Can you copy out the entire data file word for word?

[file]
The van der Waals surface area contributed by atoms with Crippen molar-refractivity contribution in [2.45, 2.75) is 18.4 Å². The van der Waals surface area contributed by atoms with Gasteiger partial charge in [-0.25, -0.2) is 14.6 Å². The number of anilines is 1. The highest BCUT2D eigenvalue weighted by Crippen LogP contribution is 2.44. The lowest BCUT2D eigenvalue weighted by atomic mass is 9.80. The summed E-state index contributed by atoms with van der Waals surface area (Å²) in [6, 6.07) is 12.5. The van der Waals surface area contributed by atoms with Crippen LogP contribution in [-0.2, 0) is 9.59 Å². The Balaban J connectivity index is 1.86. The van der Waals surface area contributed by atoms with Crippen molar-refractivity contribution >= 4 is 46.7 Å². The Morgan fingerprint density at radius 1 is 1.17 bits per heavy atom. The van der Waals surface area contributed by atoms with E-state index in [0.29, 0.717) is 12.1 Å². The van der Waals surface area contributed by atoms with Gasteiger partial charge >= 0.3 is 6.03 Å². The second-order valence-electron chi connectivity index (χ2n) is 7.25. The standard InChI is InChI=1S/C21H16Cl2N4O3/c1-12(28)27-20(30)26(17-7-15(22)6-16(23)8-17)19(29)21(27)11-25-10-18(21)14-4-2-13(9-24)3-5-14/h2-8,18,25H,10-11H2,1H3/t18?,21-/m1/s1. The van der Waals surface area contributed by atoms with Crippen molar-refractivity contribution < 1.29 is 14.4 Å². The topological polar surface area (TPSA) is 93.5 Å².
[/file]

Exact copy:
The van der Waals surface area contributed by atoms with Crippen molar-refractivity contribution in [2.45, 2.75) is 18.4 Å². The van der Waals surface area contributed by atoms with Gasteiger partial charge in [-0.25, -0.2) is 14.6 Å². The number of anilines is 1. The highest BCUT2D eigenvalue weighted by Crippen LogP contribution is 2.44. The lowest BCUT2D eigenvalue weighted by atomic mass is 9.80. The summed E-state index contributed by atoms with van der Waals surface area (Å²) in [6, 6.07) is 12.5. The van der Waals surface area contributed by atoms with Crippen LogP contribution in [-0.2, 0) is 9.59 Å². The Balaban J connectivity index is 1.86. The van der Waals surface area contributed by atoms with Crippen molar-refractivity contribution >= 4 is 46.7 Å². The Morgan fingerprint density at radius 1 is 1.17 bits per heavy atom. The van der Waals surface area contributed by atoms with E-state index in [0.29, 0.717) is 12.1 Å². The van der Waals surface area contributed by atoms with Gasteiger partial charge >= 0.3 is 6.03 Å². The second-order valence-electron chi connectivity index (χ2n) is 7.25. The standard InChI is InChI=1S/C21H16Cl2N4O3/c1-12(28)27-20(30)26(17-7-15(22)6-16(23)8-17)19(29)21(27)11-25-10-18(21)14-4-2-13(9-24)3-5-14/h2-8,18,25H,10-11H2,1H3/t18?,21-/m1/s1. The van der Waals surface area contributed by atoms with Crippen molar-refractivity contribution < 1.29 is 14.4 Å². The topological polar surface area (TPSA) is 93.5 Å².